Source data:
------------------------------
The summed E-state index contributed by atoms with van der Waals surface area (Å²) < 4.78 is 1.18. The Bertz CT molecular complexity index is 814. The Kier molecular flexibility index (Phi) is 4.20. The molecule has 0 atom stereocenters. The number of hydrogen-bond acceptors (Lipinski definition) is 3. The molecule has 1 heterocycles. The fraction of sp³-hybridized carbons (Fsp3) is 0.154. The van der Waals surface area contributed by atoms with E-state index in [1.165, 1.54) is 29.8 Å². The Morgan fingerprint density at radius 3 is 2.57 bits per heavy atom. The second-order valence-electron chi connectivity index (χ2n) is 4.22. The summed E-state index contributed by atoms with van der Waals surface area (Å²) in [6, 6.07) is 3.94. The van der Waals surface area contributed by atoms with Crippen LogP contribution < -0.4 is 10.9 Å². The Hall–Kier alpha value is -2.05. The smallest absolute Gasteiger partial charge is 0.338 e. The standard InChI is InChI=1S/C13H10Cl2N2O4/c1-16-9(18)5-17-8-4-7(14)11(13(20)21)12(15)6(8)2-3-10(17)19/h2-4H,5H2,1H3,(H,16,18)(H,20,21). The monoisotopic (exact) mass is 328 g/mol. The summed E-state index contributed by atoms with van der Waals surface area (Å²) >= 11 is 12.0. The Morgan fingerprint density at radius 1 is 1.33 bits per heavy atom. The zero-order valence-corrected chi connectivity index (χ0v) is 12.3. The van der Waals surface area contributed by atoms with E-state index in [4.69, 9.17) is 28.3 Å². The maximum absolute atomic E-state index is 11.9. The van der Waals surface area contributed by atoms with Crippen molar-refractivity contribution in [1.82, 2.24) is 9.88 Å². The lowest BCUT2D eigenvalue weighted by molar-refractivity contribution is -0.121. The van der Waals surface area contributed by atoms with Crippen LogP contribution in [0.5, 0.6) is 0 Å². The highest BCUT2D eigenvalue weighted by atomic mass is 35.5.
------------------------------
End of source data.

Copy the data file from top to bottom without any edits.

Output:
The summed E-state index contributed by atoms with van der Waals surface area (Å²) < 4.78 is 1.18. The Bertz CT molecular complexity index is 814. The Kier molecular flexibility index (Phi) is 4.20. The molecule has 0 atom stereocenters. The number of hydrogen-bond acceptors (Lipinski definition) is 3. The molecule has 1 heterocycles. The fraction of sp³-hybridized carbons (Fsp3) is 0.154. The van der Waals surface area contributed by atoms with E-state index in [1.165, 1.54) is 29.8 Å². The Morgan fingerprint density at radius 3 is 2.57 bits per heavy atom. The second-order valence-electron chi connectivity index (χ2n) is 4.22. The summed E-state index contributed by atoms with van der Waals surface area (Å²) in [6, 6.07) is 3.94. The van der Waals surface area contributed by atoms with Crippen LogP contribution < -0.4 is 10.9 Å². The Hall–Kier alpha value is -2.05. The smallest absolute Gasteiger partial charge is 0.338 e. The standard InChI is InChI=1S/C13H10Cl2N2O4/c1-16-9(18)5-17-8-4-7(14)11(13(20)21)12(15)6(8)2-3-10(17)19/h2-4H,5H2,1H3,(H,16,18)(H,20,21). The monoisotopic (exact) mass is 328 g/mol. The summed E-state index contributed by atoms with van der Waals surface area (Å²) >= 11 is 12.0. The Morgan fingerprint density at radius 1 is 1.33 bits per heavy atom. The zero-order valence-corrected chi connectivity index (χ0v) is 12.3. The van der Waals surface area contributed by atoms with E-state index in [4.69, 9.17) is 28.3 Å². The maximum absolute atomic E-state index is 11.9. The van der Waals surface area contributed by atoms with Crippen molar-refractivity contribution in [1.82, 2.24) is 9.88 Å². The lowest BCUT2D eigenvalue weighted by molar-refractivity contribution is -0.121. The van der Waals surface area contributed by atoms with Crippen LogP contribution in [0.5, 0.6) is 0 Å². The highest BCUT2D eigenvalue weighted by atomic mass is 35.5.